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Clin Immunol Immunopathol. 1988 Aug;48(2):225-37.

Experimental autoimmune arthritis in mice. II. Early events in the elicitation of the autoimmune phenomenon induced by homologous type II collagen.

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INSERM U. 283, Hôpital Cochin, Paris, France.


Intradermal injection of 100 micrograms of native homologous type II collagen (CII) into DBA/1-susceptible mice induced a progressive and chronic polyarthritis. This experimental autoimmune arthritis (EAA) closely mimicked the clinical evolution of human rheumatoid arthritis (RA) except for the sex linkage. Males were highly susceptible to EAA induction even when the amount of autoantigen injected was reduced to 25 micrograms. Conversely, females remained resistant to the disease even when a booster injection of 50 micrograms was administered. With regard to age, no major difference in the incidence was observed, although younger males developed a more severe arthritis than older ones. Anti-CII autoantibodies were detected in all immunized animals, regardless of the presence or absence of joint pathology. However, in arthritic mice, the onset of the disease was associated with a predominance of IgG2a autoantibodies. Kinetic studies revealed that females as well as males exhibited early histological lesions and detectable humoral responses toward mouse CII as of the second week postimmunization. Moreover, a specific cellular autoreactivity to homologous CII occurred in different lymphoid organs with a higher intensity in females than in males. Taken together, these findings suggest that homologous CII injection induces an early subclinical arthritis that develops progressively in all immunized mice, but would be down-regulated several weeks after priming, exclusively in females.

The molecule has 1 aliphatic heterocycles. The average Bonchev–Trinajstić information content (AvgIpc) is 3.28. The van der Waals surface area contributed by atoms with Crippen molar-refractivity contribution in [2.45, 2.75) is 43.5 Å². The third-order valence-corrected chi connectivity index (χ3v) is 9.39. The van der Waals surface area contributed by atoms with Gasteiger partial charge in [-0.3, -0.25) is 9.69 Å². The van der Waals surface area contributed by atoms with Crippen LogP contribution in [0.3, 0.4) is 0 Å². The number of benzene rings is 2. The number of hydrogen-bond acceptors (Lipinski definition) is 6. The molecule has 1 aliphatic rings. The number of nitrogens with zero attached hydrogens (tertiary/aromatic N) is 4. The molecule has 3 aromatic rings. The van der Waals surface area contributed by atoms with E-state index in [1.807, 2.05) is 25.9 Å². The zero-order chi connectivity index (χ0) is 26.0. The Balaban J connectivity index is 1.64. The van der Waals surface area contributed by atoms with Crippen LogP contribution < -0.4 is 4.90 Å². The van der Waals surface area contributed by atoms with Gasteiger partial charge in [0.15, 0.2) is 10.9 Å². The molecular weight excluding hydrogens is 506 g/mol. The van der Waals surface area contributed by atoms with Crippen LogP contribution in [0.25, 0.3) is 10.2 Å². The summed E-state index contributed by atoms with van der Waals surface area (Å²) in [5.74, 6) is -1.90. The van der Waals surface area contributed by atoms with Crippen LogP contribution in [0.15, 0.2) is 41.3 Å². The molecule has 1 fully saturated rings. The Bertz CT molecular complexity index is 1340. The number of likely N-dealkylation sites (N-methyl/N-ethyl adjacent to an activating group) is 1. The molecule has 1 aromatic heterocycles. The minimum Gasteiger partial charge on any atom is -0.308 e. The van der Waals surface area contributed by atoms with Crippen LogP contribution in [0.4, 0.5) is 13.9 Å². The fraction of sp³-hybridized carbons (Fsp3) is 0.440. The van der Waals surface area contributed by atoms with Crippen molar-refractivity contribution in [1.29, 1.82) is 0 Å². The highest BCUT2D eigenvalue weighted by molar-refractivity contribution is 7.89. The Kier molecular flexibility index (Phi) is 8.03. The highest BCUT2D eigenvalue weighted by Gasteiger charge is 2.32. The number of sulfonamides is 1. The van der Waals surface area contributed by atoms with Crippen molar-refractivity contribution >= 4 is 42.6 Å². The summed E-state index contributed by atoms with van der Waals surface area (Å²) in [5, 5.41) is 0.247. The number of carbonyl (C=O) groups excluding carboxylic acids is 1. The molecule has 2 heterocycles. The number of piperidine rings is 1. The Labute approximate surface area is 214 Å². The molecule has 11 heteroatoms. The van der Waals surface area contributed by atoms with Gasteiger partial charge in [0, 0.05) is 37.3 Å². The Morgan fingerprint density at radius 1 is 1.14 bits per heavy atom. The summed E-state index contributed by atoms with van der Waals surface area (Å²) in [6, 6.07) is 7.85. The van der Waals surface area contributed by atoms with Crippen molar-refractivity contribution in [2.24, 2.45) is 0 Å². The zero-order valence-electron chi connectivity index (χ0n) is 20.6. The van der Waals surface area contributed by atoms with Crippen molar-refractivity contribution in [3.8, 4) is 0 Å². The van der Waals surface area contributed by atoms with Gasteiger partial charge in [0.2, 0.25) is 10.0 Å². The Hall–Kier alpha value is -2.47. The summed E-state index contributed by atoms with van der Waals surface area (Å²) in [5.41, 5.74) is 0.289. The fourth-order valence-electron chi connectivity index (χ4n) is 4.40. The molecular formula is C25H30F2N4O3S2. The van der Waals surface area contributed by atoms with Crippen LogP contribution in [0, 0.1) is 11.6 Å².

[Indexed for MEDLINE]

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